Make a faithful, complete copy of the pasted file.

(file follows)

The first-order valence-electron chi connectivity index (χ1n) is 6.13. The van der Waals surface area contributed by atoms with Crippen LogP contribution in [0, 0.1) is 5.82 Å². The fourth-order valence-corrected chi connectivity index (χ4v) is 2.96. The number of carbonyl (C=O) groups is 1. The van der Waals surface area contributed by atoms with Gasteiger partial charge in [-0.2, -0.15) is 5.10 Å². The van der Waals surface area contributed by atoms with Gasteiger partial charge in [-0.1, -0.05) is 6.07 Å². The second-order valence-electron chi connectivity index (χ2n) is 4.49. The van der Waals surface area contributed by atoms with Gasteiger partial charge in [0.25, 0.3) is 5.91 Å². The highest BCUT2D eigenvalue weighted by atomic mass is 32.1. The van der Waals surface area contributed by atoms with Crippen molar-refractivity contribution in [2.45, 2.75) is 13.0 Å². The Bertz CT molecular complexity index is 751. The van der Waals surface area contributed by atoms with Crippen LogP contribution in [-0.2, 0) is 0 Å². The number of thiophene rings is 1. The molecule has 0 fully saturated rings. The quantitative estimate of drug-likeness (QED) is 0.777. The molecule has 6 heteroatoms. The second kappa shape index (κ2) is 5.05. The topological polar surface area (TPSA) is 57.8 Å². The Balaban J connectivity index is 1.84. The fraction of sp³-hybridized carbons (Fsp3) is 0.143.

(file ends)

The first-order valence-electron chi connectivity index (χ1n) is 6.13. The van der Waals surface area contributed by atoms with Crippen LogP contribution in [0, 0.1) is 5.82 Å². The fourth-order valence-corrected chi connectivity index (χ4v) is 2.96. The number of carbonyl (C=O) groups is 1. The van der Waals surface area contributed by atoms with Gasteiger partial charge in [-0.2, -0.15) is 5.10 Å². The van der Waals surface area contributed by atoms with Gasteiger partial charge in [-0.1, -0.05) is 6.07 Å². The second-order valence-electron chi connectivity index (χ2n) is 4.49. The van der Waals surface area contributed by atoms with Gasteiger partial charge in [0.25, 0.3) is 5.91 Å². The highest BCUT2D eigenvalue weighted by atomic mass is 32.1. The van der Waals surface area contributed by atoms with Crippen molar-refractivity contribution in [2.45, 2.75) is 13.0 Å². The Bertz CT molecular complexity index is 751. The van der Waals surface area contributed by atoms with Crippen LogP contribution in [-0.2, 0) is 0 Å². The number of thiophene rings is 1. The molecule has 0 fully saturated rings. The quantitative estimate of drug-likeness (QED) is 0.777. The molecule has 6 heteroatoms. The second kappa shape index (κ2) is 5.05. The topological polar surface area (TPSA) is 57.8 Å². The Balaban J connectivity index is 1.84. The fraction of sp³-hybridized carbons (Fsp3) is 0.143.